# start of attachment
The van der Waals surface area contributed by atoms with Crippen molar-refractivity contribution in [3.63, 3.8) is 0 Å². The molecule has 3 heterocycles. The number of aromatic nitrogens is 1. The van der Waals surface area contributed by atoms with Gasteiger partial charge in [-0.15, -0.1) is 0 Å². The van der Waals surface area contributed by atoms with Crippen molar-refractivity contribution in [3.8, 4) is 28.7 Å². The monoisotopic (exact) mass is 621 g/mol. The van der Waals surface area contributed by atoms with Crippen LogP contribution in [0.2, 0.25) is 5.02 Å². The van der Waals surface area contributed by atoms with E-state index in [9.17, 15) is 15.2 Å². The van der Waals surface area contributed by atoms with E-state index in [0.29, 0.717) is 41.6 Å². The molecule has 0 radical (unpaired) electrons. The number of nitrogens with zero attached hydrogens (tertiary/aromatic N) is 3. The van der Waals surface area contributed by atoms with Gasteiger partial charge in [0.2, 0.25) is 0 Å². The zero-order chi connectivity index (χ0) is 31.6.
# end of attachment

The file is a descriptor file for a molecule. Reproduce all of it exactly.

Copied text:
The van der Waals surface area contributed by atoms with Crippen molar-refractivity contribution in [3.63, 3.8) is 0 Å². The molecule has 3 heterocycles. The number of aromatic nitrogens is 1. The van der Waals surface area contributed by atoms with Gasteiger partial charge in [-0.15, -0.1) is 0 Å². The van der Waals surface area contributed by atoms with Crippen molar-refractivity contribution in [3.8, 4) is 28.7 Å². The monoisotopic (exact) mass is 621 g/mol. The van der Waals surface area contributed by atoms with Crippen LogP contribution in [0.2, 0.25) is 5.02 Å². The van der Waals surface area contributed by atoms with E-state index in [9.17, 15) is 15.2 Å². The van der Waals surface area contributed by atoms with E-state index in [0.29, 0.717) is 41.6 Å². The molecule has 0 radical (unpaired) electrons. The number of nitrogens with zero attached hydrogens (tertiary/aromatic N) is 3. The van der Waals surface area contributed by atoms with Gasteiger partial charge in [0.2, 0.25) is 0 Å². The zero-order chi connectivity index (χ0) is 31.6.